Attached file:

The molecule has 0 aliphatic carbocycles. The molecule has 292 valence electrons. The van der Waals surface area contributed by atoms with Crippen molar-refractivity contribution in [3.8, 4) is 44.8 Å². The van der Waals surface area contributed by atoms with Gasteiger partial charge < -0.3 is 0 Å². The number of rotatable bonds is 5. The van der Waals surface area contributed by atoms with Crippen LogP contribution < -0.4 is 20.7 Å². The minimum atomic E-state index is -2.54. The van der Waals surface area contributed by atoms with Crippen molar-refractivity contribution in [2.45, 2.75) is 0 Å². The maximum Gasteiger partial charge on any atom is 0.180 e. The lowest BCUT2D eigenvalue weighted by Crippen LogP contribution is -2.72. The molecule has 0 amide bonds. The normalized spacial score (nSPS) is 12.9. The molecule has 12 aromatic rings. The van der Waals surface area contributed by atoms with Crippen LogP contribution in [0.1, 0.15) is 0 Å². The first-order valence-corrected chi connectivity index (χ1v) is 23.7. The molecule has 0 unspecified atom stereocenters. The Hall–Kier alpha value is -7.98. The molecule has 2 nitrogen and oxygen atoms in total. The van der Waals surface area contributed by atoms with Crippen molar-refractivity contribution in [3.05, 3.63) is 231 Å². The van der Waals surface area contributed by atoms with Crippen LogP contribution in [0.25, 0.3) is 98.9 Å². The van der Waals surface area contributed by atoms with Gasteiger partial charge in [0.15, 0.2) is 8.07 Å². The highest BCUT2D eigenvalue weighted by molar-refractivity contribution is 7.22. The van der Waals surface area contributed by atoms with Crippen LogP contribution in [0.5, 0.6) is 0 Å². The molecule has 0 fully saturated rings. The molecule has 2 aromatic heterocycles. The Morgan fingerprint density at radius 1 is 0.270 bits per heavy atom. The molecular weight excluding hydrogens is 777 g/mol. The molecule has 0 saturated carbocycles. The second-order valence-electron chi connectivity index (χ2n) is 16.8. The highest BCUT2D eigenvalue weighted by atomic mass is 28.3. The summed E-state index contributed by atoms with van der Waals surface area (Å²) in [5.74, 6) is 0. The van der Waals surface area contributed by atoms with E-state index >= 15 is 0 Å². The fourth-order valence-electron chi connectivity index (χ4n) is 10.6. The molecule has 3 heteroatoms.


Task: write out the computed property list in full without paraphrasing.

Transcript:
The molecule has 0 aliphatic carbocycles. The molecule has 292 valence electrons. The van der Waals surface area contributed by atoms with Crippen molar-refractivity contribution in [3.8, 4) is 44.8 Å². The van der Waals surface area contributed by atoms with Gasteiger partial charge < -0.3 is 0 Å². The number of rotatable bonds is 5. The van der Waals surface area contributed by atoms with Crippen LogP contribution < -0.4 is 20.7 Å². The minimum atomic E-state index is -2.54. The van der Waals surface area contributed by atoms with Crippen molar-refractivity contribution in [2.45, 2.75) is 0 Å². The maximum Gasteiger partial charge on any atom is 0.180 e. The lowest BCUT2D eigenvalue weighted by Crippen LogP contribution is -2.72. The molecule has 0 amide bonds. The normalized spacial score (nSPS) is 12.9. The molecule has 12 aromatic rings. The van der Waals surface area contributed by atoms with Crippen LogP contribution in [0.1, 0.15) is 0 Å². The first-order valence-corrected chi connectivity index (χ1v) is 23.7. The molecule has 0 unspecified atom stereocenters. The Hall–Kier alpha value is -7.98. The molecule has 2 nitrogen and oxygen atoms in total. The van der Waals surface area contributed by atoms with Crippen molar-refractivity contribution in [3.05, 3.63) is 231 Å². The van der Waals surface area contributed by atoms with Crippen LogP contribution in [0.25, 0.3) is 98.9 Å². The van der Waals surface area contributed by atoms with Gasteiger partial charge in [0.15, 0.2) is 8.07 Å². The highest BCUT2D eigenvalue weighted by molar-refractivity contribution is 7.22. The van der Waals surface area contributed by atoms with Crippen LogP contribution in [0.5, 0.6) is 0 Å². The molecule has 0 fully saturated rings. The molecule has 2 aromatic heterocycles. The Morgan fingerprint density at radius 1 is 0.270 bits per heavy atom. The molecular weight excluding hydrogens is 777 g/mol. The molecule has 0 saturated carbocycles. The second-order valence-electron chi connectivity index (χ2n) is 16.8. The highest BCUT2D eigenvalue weighted by atomic mass is 28.3. The summed E-state index contributed by atoms with van der Waals surface area (Å²) in [5.74, 6) is 0. The van der Waals surface area contributed by atoms with E-state index >= 15 is 0 Å². The fourth-order valence-electron chi connectivity index (χ4n) is 10.6. The molecule has 3 heteroatoms.